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Review: Slow Death by Rubber Duck

Slow Death By Rubber Duck: The Secret Danger of Everyday Things

 Rick Smith and Bruce Lourie
I usually don’t panic about everyday things. There was last summer when Glenn Beck was talking about rice fleeing shelves and I bought into that and lost an entire week’s sleep compelled with the need to hoard rice. Then along comes the book Slow Death by Rubber Duck: The Secret Danger of Everyday Things by Rick Smith and Bruce Lourie.

With a deep breath, I opened the pages, aware that toxic chemicals surround me, but just how harmful some of the things are that I use on a daily basis. As I read this book, I realized there are simply some things I really would rather not know. Still, I kept reading.

My children have participated in plenty of Science Fairs, three times they have advanced to District. We’ve covered “How to Clean and Oil Spill”, “What Makes the Longest Lasting Bubbles?”, “How Keen is a Shark’s Smell?”, “Best Laundry Detergent” and more. Slow Death by Rubber Duck is an adult science fair project using items we use every day!

The authors are from Canada and environmental activists. I had to laugh because there have been a few things we have reviewed where I have told my children, “c’mon someone’s got to take one for the team”. Smith and Lourie do this…they expose themself deliberately to the chemicals surrounding us. They monitor their exposure levels using urine and blood analysis as they spend an entire week inhaling, ingesting and absorbing products. Some of the chemicals had off the chart results in as few as two days!
My favorite experiment was the BPA tests. I was aghast at how many things BPAs are in and their effects on the human body. After just two days of eating only canned food microwaved in plastic containers and drinking from one of his son’s old baby bottles, Smith saw a major rise in the levels of BPA in his body.


“My levels increased over eight times,” he says. “You can only imagine what the levels in an infant would look like if after two or three years of their sole source of nutrition being a BPA baby bottle. Their levels would just be through the roof.”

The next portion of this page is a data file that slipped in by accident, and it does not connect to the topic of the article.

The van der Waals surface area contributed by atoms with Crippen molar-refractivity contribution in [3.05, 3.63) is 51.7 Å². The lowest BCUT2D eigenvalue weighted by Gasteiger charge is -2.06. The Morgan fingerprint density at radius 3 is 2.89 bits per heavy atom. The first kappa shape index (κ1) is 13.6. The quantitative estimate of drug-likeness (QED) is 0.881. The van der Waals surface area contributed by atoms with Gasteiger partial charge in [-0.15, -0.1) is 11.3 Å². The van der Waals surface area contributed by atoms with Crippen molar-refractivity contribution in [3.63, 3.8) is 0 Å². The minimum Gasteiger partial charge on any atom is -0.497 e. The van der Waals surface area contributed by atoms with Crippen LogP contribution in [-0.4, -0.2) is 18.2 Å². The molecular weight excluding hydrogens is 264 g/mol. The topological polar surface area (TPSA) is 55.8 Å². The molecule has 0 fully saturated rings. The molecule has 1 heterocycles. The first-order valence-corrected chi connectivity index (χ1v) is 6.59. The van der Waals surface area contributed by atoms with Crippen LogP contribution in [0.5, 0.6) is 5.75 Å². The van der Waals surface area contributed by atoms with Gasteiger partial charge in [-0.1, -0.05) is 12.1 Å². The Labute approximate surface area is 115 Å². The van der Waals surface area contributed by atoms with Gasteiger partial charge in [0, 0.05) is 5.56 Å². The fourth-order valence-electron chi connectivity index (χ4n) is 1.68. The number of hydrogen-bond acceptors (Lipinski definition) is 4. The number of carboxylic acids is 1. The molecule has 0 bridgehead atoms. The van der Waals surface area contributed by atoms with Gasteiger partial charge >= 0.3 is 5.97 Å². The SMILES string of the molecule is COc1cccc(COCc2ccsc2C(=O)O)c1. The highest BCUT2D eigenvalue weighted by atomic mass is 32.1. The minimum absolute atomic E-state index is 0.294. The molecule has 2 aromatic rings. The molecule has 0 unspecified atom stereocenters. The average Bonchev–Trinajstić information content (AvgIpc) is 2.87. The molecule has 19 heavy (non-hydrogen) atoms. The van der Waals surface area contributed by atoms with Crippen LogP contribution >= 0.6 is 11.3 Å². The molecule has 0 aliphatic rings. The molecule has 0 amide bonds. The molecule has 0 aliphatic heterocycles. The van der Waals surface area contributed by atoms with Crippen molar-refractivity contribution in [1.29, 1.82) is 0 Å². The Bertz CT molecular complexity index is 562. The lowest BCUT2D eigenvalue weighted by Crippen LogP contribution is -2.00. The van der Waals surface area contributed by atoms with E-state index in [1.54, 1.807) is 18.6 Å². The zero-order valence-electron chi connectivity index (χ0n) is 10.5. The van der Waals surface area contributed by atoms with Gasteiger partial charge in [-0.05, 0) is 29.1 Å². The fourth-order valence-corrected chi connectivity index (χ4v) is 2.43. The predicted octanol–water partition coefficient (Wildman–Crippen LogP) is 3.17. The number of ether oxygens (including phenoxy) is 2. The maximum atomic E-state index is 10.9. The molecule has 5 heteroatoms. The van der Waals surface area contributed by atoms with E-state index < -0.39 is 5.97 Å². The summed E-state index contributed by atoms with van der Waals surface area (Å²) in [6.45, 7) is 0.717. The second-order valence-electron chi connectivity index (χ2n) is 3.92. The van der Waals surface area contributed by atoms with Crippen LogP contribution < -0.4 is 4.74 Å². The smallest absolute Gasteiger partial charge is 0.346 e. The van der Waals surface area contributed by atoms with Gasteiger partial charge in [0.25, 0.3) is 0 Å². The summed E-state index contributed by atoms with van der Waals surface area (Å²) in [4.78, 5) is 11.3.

With more than 82,000 chemicals in use within the United States and another 700 new ones being generated each year it’s interesting reading. Of all those chemicals, only 650 are monitored and only five have been banned–asbestos, I was surprised, was not one of them.
The authors do an excellent job of pointing out the effects chemicals have on the human body siting cancer, asthma, autism, reproductive failure, ADHD, and neurological diseases like Parkinson’s and Alzheimer’s as the price we pay.

Slow Death by Rubber Duck is centered around seven chemicals that are our most common exposures:

1.) radium – x-ray exposure
2.) mercury – certain seafood
3.) PFCs – Teflon. An ingredient used  in coating some cooking  pans, some cosmetics, some clothing
4.) phthalates and triclosan – the aroma added to certain shampoos and conditioners, antibacterials soaps, and personal care products. Some of the brand names will leave you with your jaw wide open.
5.)PCBs – flame retardants used to treat many children’s pajamas
6.) BPAs (plastics, perfluorochemicals)–think plastics and baby bottles.
7.) DDT – pesticides

The authors do an amazing job of telling a story while providing facts and information that will give you a greater understanding of the chemical dangers that are all around us. So many of the products used are easy to eliminate and many alternatives for replacement.

Another great part about this book is the Quick Reference Guide which outlines what we can do to remove hazardous products from our use.

This book is an interesting read that kept my attention. I recommend it. It will open your eyes and motivate you to clean out cabinets!


About Julee: Julee Morrison is an experienced author with 35 years of expertise in parenting and recipes. She is the author of four cookbooks: The Instant Pot College Cookbook, The How-To Cookbook for Teens, The Complete Cookbook for Teens, and The Complete College Cookbook. Julee is passionate about baking, crystals, reading, and family. Her writing has appeared in The LA Times (Bon Jovi Obsession Goes Global), Disney's Family Fun Magazine (August 2010, July 2009, September 2008), and My Family Gave Up Television (page 92, Disney Family Fun August 2010). Her great ideas have been featured in Disney's Family Fun (Page 80, September 2008) and the Write for Charity book From the Heart (May 2010). Julee's work has also been published in Weight Watchers Magazine, All You Magazine (Jan. 2011, February 2011, June 2013), Scholastic Parent and Child Magazine (Oct. 2011), Red River Family Magazine (Jan. 2011),, and more. Notably, her article "My Toddler Stood on Elvis' Grave and Scaled Over Boulders to Get to a Dinosaur" made AP News, and "The Sly Way I Cured My Child's Lying Habit" was featured on PopSugar. When she's not writing, Julee enjoys spending time with her family and exploring new baking recipes.
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